If left unmonitored, power systems overheat, stop functioning and may even cause fires.

The status quo is costly, inadequate and potentially dangerous

Power companies typically rely on employees to perform manual equipment checks. At best, manual tests are performed only periodically. At worst, utilities need to shut down systems to perform those tests.

Inspectors can see obvious problems such as physical damage, frayed connectors, degraded insulation, moisture, and evidence of overheated components. But they often don’t have full line-of-sight and may make mistakes and omissions.

At times, power companies take thermal images of equipment to understand temperature conditions. However, trained technicians and specialized equipment are required, which makes the checks expensive and time consuming.

With thousands of assets to monitor and maintain, operators prioritize high voltage environments. But, as voltage lowers and gets closer to end consumers, they typically lose oversight of operational conditions. That means that if there is an outage in a low voltage environment, they may spend hours tracking down the cause of outage, at high cost.

We believe there is a better way.

Small but mighty, wireless temperature sensors protect the power grid

Using advanced wireless sensors, power companies can monitor critical assets at scale, from power generation to transmission and distribution.

Lightweight mini-sensors stick on assets in difficult-to-reach places with small surface areas, proving direct connections to critical measurement points. They don’t require line-of-sight or manual intervention to gather measurements. Easy to install, they require no maintenance or yearly calibration.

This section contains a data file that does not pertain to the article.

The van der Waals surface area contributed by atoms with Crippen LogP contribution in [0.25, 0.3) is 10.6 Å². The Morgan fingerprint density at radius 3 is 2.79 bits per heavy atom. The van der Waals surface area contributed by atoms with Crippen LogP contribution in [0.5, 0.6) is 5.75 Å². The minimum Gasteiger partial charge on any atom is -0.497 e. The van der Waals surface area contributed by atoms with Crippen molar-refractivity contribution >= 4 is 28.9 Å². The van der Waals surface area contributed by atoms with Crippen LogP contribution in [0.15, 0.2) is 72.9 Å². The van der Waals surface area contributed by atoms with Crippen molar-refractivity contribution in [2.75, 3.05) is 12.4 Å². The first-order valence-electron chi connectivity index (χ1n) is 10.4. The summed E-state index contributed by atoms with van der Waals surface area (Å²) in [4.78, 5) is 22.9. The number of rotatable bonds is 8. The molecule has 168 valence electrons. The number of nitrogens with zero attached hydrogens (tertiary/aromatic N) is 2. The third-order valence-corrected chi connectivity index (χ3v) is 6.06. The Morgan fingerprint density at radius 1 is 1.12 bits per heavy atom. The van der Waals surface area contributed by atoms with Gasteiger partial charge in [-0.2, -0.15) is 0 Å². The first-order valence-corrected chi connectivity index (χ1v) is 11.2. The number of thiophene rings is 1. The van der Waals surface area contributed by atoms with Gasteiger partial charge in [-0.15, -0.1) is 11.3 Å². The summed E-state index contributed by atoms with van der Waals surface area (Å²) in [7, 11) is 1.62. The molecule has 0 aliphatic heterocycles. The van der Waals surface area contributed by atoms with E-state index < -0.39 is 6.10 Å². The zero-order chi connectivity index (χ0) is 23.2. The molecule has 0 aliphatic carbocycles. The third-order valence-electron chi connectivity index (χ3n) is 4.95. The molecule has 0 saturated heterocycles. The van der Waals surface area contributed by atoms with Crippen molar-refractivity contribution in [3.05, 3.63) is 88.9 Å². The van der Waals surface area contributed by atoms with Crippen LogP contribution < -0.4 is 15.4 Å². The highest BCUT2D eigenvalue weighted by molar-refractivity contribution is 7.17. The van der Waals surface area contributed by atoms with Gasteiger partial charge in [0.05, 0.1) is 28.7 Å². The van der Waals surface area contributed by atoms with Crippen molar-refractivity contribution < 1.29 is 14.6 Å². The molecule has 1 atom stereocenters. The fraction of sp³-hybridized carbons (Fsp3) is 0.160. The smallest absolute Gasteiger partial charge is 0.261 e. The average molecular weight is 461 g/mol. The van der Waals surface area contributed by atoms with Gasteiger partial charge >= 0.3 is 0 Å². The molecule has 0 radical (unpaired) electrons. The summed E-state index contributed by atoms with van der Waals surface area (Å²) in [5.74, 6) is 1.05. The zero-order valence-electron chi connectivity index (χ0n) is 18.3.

Data for decision making

Once temperature sensor data is acquired and aggregated, it can be brought into a digital space for full visibility. Analytics systems turn data points into insights that help operators make informed decisions.

When sensors detect a temperature change on a critical asset, operators may receive an automated alert and confirm an unexpected spike in their dashboard. They can then react quickly to rebalance or replace an overheating asset before any damage is done.

Instead of employees descending under the ground to perform tasks or shut down systems, proactive power companies use data like this to identify issues before they cause problems. As a result, systems remain online and running smoothly.

Unprecedented ability to test and learn

With simple, scalable sensors, companies developing and implementing temperature monitoring solutions have the freedom to experiment with new applications without a massive up-front investment. Small and lightweight, wireless mini-sensors allow you to place sensors in high density and easily move them to check conditions and compare data in multiple locations so you can continually adapt a monitoring and analytics solution. You can start using temperature data as part of daily operations and gain a return on their investment more rapidly.

Temperature sensors can provide back-up data to confirm suspicious you already have. More exciting is the potential for temperature sensors to tell you things you never would have known.

We’re here to help you create a solution that saves you time and money. See how wireless mini-sensors can change the way you manage critical assets. Contact us for a demonstration and pilot kit.